Hope in the Psalms

September 13, 2021 at 5:15 am Leave a comment


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Recently, life seems to have been a series of calamities.

COVID continues to ravage the world.

Those still struggling to leave Afghanistan are terrified for their very lives.

Countless communities are struggling to clean up after Ida.

Burnout, hopelessness, and despair feel like they’re everywhere.

I’ve been thinking a lot recently about a way forward from all of this. But such a way seems elusive – at least right now.

Of course, calamity in life is nothing new, nor is it anything avoidable.

Theologians have noted that within the book of Psalms, there are different genres of Psalms:

There are Psalms of Praise that honor God for who He is.

There are Wisdom Psalms that offer guidance for and through life.

There are Royal Psalms that give thanks for the ancient kings of Israel and yearn for a coming king, sent by God, who can rule the world.

There are Psalms of Thanksgiving that reflect on the good things God has done.

And there are Psalms of Lament that shed tears when life does its worst to us.

It is, of course, not surprising to read of tears and fears when the Psalmist is lamenting some tragedy. What is surprising, however, is that in even many of the sunny Psalms, there are still notes of melancholy.

For example, Psalm 40 is a Psalm of Praise, but the Psalmist praises God because He has rescued him from a terrifyingly terrible time:

I waited patiently for the LORD; He turned to me and heard my cry. He lifted me out of the slimy pit, out of the mud and mire. (Psalm 40:1-2)

Psalm 104 also praises God, but nevertheless says of God:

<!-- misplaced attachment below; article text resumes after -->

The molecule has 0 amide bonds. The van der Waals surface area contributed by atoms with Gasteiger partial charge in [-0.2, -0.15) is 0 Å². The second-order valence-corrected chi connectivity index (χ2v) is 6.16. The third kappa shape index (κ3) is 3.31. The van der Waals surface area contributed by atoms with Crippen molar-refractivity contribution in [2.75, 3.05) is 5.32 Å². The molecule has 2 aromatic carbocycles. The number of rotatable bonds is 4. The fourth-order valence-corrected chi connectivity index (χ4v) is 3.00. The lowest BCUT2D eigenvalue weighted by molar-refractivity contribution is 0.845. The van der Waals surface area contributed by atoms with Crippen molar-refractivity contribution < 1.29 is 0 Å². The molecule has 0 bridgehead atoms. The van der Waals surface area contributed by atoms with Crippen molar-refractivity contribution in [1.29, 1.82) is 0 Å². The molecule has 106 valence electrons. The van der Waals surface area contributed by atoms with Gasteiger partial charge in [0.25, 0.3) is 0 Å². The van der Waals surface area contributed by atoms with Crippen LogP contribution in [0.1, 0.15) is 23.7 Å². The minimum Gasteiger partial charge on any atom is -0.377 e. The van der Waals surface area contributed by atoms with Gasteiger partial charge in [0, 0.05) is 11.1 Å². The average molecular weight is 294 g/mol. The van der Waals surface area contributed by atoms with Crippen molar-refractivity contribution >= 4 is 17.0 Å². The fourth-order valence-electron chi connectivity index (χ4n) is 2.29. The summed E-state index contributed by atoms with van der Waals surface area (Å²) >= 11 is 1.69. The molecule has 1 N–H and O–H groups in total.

When You hide Your face, Your creatures are terrified; when You take away their breath, they die and return to the dust. (Psalm 104:29)

Though the Psalter has a few purely positive Psalms scattered throughout, for the most part, even the happiest of Psalms are salted with notes of need, sadness, judgment, and helplessness.

That is, until you get to the end of the book. The final Psalm sings:

Praise the LORD. Praise God in His sanctuary; praise Him in His mighty heavens. Praise Him for His acts of power; praise Him for His surpassing greatness. Praise Him with the sounding of the trumpet, praise Him with the harp and lyre, praise Him with timbrel and dancing, praise Him with the strings and pipe, praise Him with the clash of cymbals, praise Him with resounding cymbals. Let everything that has breath praise the LORD. Praise the LORD. (Psalm 150:1-6)

Here is sheer praise – sheer joy. But it comes at the end of the book.

Though we may have moments in this life of pure joy, like the Psalms, for the most part, our lives are salted with notes of need, sadness, judgment, and helplessness. But the End is on its way when we – yes, even we who have lost our breath in death – will have our breath restored and we will praise the Lord.

As we continue to encounter calamity, may we look forward to that day when we praise God everlastingly.

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Perceiving and Understanding Grace. Period.

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